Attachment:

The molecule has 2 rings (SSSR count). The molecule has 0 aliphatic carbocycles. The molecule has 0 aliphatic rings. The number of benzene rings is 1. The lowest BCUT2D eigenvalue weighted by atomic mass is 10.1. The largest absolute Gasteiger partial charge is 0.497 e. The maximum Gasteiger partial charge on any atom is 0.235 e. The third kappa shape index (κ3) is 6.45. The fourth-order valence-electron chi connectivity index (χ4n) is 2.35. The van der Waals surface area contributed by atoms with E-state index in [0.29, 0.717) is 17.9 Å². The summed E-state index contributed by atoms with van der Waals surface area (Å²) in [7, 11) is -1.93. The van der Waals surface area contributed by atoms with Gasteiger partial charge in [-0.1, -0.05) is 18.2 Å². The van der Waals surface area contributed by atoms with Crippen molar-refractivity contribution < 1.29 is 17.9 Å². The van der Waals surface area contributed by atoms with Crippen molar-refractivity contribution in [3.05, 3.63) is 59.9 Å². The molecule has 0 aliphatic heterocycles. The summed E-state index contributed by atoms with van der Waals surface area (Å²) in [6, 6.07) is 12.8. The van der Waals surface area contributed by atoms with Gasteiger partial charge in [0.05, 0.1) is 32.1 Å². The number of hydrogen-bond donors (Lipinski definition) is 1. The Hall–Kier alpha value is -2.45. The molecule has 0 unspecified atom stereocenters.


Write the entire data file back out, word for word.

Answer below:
The molecule has 2 rings (SSSR count). The molecule has 0 aliphatic carbocycles. The molecule has 0 aliphatic rings. The number of benzene rings is 1. The lowest BCUT2D eigenvalue weighted by atomic mass is 10.1. The largest absolute Gasteiger partial charge is 0.497 e. The maximum Gasteiger partial charge on any atom is 0.235 e. The third kappa shape index (κ3) is 6.45. The fourth-order valence-electron chi connectivity index (χ4n) is 2.35. The van der Waals surface area contributed by atoms with E-state index in [0.29, 0.717) is 17.9 Å². The summed E-state index contributed by atoms with van der Waals surface area (Å²) in [7, 11) is -1.93. The van der Waals surface area contributed by atoms with Gasteiger partial charge in [-0.1, -0.05) is 18.2 Å². The van der Waals surface area contributed by atoms with Crippen molar-refractivity contribution < 1.29 is 17.9 Å². The van der Waals surface area contributed by atoms with Crippen molar-refractivity contribution in [3.05, 3.63) is 59.9 Å². The molecule has 0 aliphatic heterocycles. The summed E-state index contributed by atoms with van der Waals surface area (Å²) in [6, 6.07) is 12.8. The van der Waals surface area contributed by atoms with Gasteiger partial charge in [0.05, 0.1) is 32.1 Å². The number of hydrogen-bond donors (Lipinski definition) is 1. The Hall–Kier alpha value is -2.45. The molecule has 0 unspecified atom stereocenters.